Thank you, sir. Why don't YOU go walk in the alley behind The Apollo, and let us know when you're at the other side? At this point, I'm starting to think of Public Enemy and Flavor Flav singing "911 is a Joke" and how the police are - well, mostly white, bloated, useless men... and how they either didn't tell us the right direction, or didn't know where the station was at all - and my suburban, sometimes-in-not-so-great-parts-of-New-Haven upbringing is going, is this what it's really like? I mean, all this stuff, these separations, everything I always hear about, all these preconceived notions - are they not kidding? It really was a completely foreign world.

The next three or four long blocks (it was about a half mile altogether) were just poker face walking for Raf and I. I wanted to smoke so fucking bad, I've wanted to alot lately, and instead I just put my hair up and took the walk. We talked when we hit empty spots about how out of place I felt, and he said he was fine, but even with someone who could handle it - like him - there was still a huge feeling of being like Colojero in A Bronx Tale, where he goes to get his girl home towards the end, and the crowd is like, get the fuck out of here... and how he takes off and goes back to his own street, his own neighborhood, his own... world. We saw Malcolm X corner. And Martin Luther King corner. And African Way. Low riders, rims, trash everyplace, huge clumps of people outside of clubs - glamourized poverty, I want to say? I'm sure it's not poverty, but those words are what it felt like if I don't think too hard about it. I kept wondering about all the streets beyond, and the homes, and the tenement apartments, and the dollar stores, and the locked-up windows - if this was the populated area, what was it like twenty blocks in? What is home, what does that mean here? In this place so rich with energy and culture and history - to be strewn about with trash and carelessness, it just felt so... disrespectful. To them, or us, I'm not quite sure which... and an understanding started to settle in: this was it. Right in the middle of "it", actually. And there were tired old white irish cops who didn't do much of anything. And there was trash everyplace because the city didn't work too hard to pick it up, and then that starts to feed on itself after a while. It felt like these people were all clinging on to everything they could - because this was all they had. Poor, but defined. I don't know. I'll take poor and defined over rich and lost any day of the week.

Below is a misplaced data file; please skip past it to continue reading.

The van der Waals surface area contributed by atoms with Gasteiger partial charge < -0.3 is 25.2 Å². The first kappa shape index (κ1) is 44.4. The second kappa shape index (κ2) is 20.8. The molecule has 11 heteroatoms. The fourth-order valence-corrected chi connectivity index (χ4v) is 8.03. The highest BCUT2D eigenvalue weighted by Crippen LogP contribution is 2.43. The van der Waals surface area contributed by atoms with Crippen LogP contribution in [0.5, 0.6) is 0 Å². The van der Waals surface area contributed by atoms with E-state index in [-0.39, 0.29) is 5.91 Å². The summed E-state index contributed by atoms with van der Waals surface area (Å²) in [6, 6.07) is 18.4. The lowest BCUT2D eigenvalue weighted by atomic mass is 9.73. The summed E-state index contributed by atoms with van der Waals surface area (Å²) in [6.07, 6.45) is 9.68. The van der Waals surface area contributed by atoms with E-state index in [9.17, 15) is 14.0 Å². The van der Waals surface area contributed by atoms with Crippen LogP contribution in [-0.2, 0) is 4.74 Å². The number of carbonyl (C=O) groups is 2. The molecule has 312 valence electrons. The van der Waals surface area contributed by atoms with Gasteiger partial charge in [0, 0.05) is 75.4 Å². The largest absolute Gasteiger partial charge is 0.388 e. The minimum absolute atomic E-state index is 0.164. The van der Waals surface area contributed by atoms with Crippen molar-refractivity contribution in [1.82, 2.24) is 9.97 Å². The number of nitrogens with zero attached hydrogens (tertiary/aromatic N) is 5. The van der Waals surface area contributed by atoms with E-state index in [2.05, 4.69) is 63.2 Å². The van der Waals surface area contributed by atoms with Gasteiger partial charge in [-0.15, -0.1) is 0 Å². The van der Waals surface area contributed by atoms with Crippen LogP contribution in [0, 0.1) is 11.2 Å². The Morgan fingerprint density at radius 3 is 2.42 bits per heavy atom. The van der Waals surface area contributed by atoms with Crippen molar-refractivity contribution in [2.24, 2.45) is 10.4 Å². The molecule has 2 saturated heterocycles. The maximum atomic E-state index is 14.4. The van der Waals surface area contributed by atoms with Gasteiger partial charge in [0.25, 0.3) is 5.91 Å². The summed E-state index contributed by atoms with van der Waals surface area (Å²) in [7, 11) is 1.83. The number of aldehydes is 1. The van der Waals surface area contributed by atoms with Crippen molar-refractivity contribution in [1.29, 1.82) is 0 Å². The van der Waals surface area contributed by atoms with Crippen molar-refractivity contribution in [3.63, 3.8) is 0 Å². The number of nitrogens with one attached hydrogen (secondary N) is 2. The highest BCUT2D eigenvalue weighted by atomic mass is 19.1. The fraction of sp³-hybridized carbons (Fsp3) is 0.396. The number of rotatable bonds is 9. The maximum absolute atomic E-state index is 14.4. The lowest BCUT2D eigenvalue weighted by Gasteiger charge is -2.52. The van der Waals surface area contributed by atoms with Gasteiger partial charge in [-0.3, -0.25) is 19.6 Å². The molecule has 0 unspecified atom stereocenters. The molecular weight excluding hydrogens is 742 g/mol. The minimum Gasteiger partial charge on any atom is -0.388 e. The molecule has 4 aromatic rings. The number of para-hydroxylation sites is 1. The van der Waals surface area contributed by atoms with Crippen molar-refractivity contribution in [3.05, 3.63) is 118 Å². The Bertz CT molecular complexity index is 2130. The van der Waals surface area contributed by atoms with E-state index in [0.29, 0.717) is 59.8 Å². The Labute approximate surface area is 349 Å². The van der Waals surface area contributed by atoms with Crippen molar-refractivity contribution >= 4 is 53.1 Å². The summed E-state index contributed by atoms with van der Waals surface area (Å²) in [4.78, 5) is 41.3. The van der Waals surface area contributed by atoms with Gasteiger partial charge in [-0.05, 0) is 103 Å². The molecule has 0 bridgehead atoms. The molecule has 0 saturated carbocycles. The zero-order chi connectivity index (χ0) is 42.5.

The looming arch of the train station was like an oasis, a haven. We pushed through the double doors onto the shiny linoleum, up the stairs to track number three, and waited. Like we were safe in our post far above those dirty streets. I just sat there for a while and let it all run through me... I don't think I've ever been a minority. I mean, there's plenty of times where I felt like I didn't fit, be it a football game in high school or a party I wasn't invited to or an uber-hip bar in Brooklyn where a band was playing - varying degrees of mildly uncomfortable. This was severe levels of uncomfortable, stricken mildly with fear, a hyper-awareness, a sadness, and then a profound amount of respect - all at the same time.

I'm sitting here now in my two room apartment I share with Raf, my Cha Cha, and some houseplants. We pay $695 to exist in this space, we park safely on the street and can be downtown in fifteen minutes walking distance whenever we want, any time of the day or night. About sixty to seventy five percent of my neighbors are people who are paying more for an education than I will possibly earn in the next ten years, and half of them act like they're very aware of it. There's old ivy and bricks that were here long before me (and that will be here long after me), but there's a piece missing now and again when I'm taking those downtown walks. And Harlem has thatmissing thing. It was tangibly alive. Even with the time I spent there being a snapshot of predjudices, from the cops to the stupid drunk Yankee fans, to the trash and the blunts in the back alleys - Harlem had something to it. A spark, an electricity, a history, a power, its own light almost.

I think something is permanently different in my hardwiring as a result of that walk.

And as a result of all that rambling, this girl is exhausted. Shower, Koffee staff meeting, and rest. Still no laundry, but I got around to the stores I needed to today, coupons and all. I saved twenty dollars at the grocery store today. Aren't you proud? I'm so fucking cheap, it's ridiculous.

There must be something I can do for a living around all of this - stuff I've got in me now from that half-mile in Harlem. There just has to be.

don't you?